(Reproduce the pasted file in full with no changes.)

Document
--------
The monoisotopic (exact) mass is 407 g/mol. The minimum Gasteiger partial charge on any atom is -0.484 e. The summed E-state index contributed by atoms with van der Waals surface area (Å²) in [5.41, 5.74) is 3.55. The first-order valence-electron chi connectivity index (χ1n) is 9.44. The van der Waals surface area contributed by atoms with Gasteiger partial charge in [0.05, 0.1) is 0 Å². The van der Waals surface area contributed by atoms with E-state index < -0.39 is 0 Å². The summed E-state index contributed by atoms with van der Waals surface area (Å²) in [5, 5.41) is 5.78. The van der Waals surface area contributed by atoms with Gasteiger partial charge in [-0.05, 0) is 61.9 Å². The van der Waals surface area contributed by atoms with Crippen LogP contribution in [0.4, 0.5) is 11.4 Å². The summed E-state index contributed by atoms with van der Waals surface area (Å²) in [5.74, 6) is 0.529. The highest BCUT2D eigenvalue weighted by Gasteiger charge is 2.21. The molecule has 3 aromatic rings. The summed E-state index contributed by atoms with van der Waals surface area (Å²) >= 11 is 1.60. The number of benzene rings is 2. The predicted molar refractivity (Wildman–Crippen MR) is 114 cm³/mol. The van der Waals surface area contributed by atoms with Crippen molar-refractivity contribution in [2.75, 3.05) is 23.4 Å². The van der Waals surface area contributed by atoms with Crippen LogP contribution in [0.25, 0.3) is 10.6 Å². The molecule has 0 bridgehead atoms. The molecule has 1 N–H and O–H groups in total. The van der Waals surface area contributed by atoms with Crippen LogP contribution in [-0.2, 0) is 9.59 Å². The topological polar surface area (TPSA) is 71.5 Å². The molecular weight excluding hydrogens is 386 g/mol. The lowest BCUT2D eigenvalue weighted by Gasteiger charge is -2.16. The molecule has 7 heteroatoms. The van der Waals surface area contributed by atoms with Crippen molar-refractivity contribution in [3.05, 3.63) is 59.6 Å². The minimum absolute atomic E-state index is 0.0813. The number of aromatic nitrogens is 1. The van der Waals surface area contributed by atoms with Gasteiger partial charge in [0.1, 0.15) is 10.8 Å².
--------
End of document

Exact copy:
The monoisotopic (exact) mass is 407 g/mol. The minimum Gasteiger partial charge on any atom is -0.484 e. The summed E-state index contributed by atoms with van der Waals surface area (Å²) in [5.41, 5.74) is 3.55. The first-order valence-electron chi connectivity index (χ1n) is 9.44. The van der Waals surface area contributed by atoms with Gasteiger partial charge in [0.05, 0.1) is 0 Å². The van der Waals surface area contributed by atoms with E-state index < -0.39 is 0 Å². The summed E-state index contributed by atoms with van der Waals surface area (Å²) in [5, 5.41) is 5.78. The van der Waals surface area contributed by atoms with Gasteiger partial charge in [-0.05, 0) is 61.9 Å². The van der Waals surface area contributed by atoms with Crippen LogP contribution in [0.4, 0.5) is 11.4 Å². The summed E-state index contributed by atoms with van der Waals surface area (Å²) in [5.74, 6) is 0.529. The highest BCUT2D eigenvalue weighted by Gasteiger charge is 2.21. The molecule has 3 aromatic rings. The summed E-state index contributed by atoms with van der Waals surface area (Å²) >= 11 is 1.60. The number of benzene rings is 2. The predicted molar refractivity (Wildman–Crippen MR) is 114 cm³/mol. The van der Waals surface area contributed by atoms with Crippen molar-refractivity contribution in [2.75, 3.05) is 23.4 Å². The van der Waals surface area contributed by atoms with Crippen LogP contribution in [0.25, 0.3) is 10.6 Å². The molecule has 0 bridgehead atoms. The molecule has 1 N–H and O–H groups in total. The van der Waals surface area contributed by atoms with Crippen LogP contribution in [-0.2, 0) is 9.59 Å². The topological polar surface area (TPSA) is 71.5 Å². The molecular weight excluding hydrogens is 386 g/mol. The lowest BCUT2D eigenvalue weighted by Gasteiger charge is -2.16. The molecule has 7 heteroatoms. The van der Waals surface area contributed by atoms with Crippen molar-refractivity contribution in [3.05, 3.63) is 59.6 Å². The minimum absolute atomic E-state index is 0.0813. The number of aromatic nitrogens is 1. The van der Waals surface area contributed by atoms with Gasteiger partial charge in [0.1, 0.15) is 10.8 Å².